Original Link: https://web.archive.org/web/20140719124931/http://www.lilithslantern.com/anderson.htm 


What is the
Anderson Craft Tradition?


The Anderson Craft Tradition is an initiatory form of Witchcraft.


This means that initiation is required for full participation in the tradition. Furthermore, initiation and training are available only through existing initiates.


The tradition is sometimes referred to as "Anderson Feri":


In the 1970s the Andersons wrote of their Craft as a "Fairy" or Pictish Tradition. At some point in the 1990s, they began using the spelling "Feri" to differentiate their tradition from unrelated groups using similar terms (Faery Wicca, Radical Faeries, R. J. Stewart, et cetera).

The Andersons also taught that "fe" means "to be psychic and the science of doing magic," and "ri" means "a specialist." Thus, "Feri" denotes someone who specializes in psychic skills and doing magic.

The Andersons often referred to their tradition simply as "the Craft." Mandorla has stopped using the term Feri in order to avoid confusion with other groups.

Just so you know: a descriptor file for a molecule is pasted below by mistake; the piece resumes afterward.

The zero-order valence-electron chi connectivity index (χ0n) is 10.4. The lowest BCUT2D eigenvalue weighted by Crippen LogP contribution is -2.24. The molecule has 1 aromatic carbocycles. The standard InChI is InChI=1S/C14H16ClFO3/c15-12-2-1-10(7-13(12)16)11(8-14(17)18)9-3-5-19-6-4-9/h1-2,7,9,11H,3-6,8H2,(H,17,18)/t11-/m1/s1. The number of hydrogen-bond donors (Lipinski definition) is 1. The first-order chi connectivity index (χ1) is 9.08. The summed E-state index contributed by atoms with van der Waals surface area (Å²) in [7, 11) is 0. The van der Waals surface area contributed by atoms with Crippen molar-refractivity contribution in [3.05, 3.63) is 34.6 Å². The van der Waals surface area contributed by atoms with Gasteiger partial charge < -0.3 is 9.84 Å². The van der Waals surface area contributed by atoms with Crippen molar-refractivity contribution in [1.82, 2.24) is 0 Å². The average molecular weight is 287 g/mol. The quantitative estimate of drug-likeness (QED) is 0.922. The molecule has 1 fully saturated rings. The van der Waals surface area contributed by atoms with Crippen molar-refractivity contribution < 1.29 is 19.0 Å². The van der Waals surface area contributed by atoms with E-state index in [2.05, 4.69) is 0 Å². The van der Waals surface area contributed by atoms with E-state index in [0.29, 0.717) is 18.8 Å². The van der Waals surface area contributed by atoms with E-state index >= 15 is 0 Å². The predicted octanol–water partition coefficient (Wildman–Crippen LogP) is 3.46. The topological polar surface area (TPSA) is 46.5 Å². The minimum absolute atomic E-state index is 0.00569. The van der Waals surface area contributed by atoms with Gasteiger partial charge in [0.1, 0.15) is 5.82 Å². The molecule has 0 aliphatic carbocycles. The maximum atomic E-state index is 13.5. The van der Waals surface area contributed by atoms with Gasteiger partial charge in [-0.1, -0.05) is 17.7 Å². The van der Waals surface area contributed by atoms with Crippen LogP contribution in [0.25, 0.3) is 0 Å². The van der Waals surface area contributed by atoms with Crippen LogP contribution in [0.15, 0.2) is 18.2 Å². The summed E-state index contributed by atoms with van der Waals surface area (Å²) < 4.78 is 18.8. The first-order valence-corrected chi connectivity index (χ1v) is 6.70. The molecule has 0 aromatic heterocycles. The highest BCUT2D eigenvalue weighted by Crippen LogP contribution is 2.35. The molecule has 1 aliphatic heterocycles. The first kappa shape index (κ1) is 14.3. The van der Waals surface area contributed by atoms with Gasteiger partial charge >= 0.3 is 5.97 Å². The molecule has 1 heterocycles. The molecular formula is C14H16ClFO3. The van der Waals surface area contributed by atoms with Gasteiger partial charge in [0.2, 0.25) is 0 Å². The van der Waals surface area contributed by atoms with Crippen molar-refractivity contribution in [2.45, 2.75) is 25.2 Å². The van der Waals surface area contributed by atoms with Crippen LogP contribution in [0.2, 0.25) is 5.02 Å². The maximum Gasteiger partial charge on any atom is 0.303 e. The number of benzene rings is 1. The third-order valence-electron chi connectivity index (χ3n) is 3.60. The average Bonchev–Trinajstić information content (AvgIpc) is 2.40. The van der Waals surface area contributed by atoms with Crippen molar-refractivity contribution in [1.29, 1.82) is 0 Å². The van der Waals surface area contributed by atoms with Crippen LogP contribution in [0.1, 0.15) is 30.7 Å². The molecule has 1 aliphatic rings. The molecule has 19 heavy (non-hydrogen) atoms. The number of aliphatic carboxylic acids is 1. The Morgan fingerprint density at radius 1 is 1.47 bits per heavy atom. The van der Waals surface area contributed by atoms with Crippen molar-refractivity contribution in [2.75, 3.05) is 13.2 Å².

The modern roots of the Anderson Craft Tradition stretch back to several sources.


These include a coven of pre-Gardnerian Witches active in southern Oregon in the 1930s, a group of Haitian migrant workers practicing Vodou in southern Oregon around the same time, and a form of hereditary Southern folk magic dating back to the late 1800s. Elements of Hawaiian and Native American lore were also present at an early date. Other material has been added to this matrix over time, but there remains a core unique to Feri.


Although Victor and Cora Anderson are acknowledged as the modern founders of their tradition, they considered it a survival of Stone Age religion.


Victor drew no distinction between his tradition and the earliest forms of human magic. According to him, Witchcraft was born when humans stepped past the neighborhood of the known into the world of the unknown. This ability to step into the unknown is a birthright all humans possess but few attempt to use.


The Anderson Craft Tradition is universalist in nature.


Victor Anderson considered Witchcraft a universal religion arising out of the very nature of humanity and the cosmos. He had a very clear idea of the underlying structure that his teachings speak to. This was sometimes confusing to people, as when Victor pointed out the book Kali: the Feminine Force as being about Feri. Because Victor saw the Craft as universal, he saw it popping up everywhere—from other religions to quantum physics. The Andersons' Craft is both very simple and utterly vast in scope.


More information on the Anderson Craft Tradition is available in Cora Anderson's book, Fifty Years in the Feri Tradition


Who Were the


What is Vicia? 


Prior to Training 




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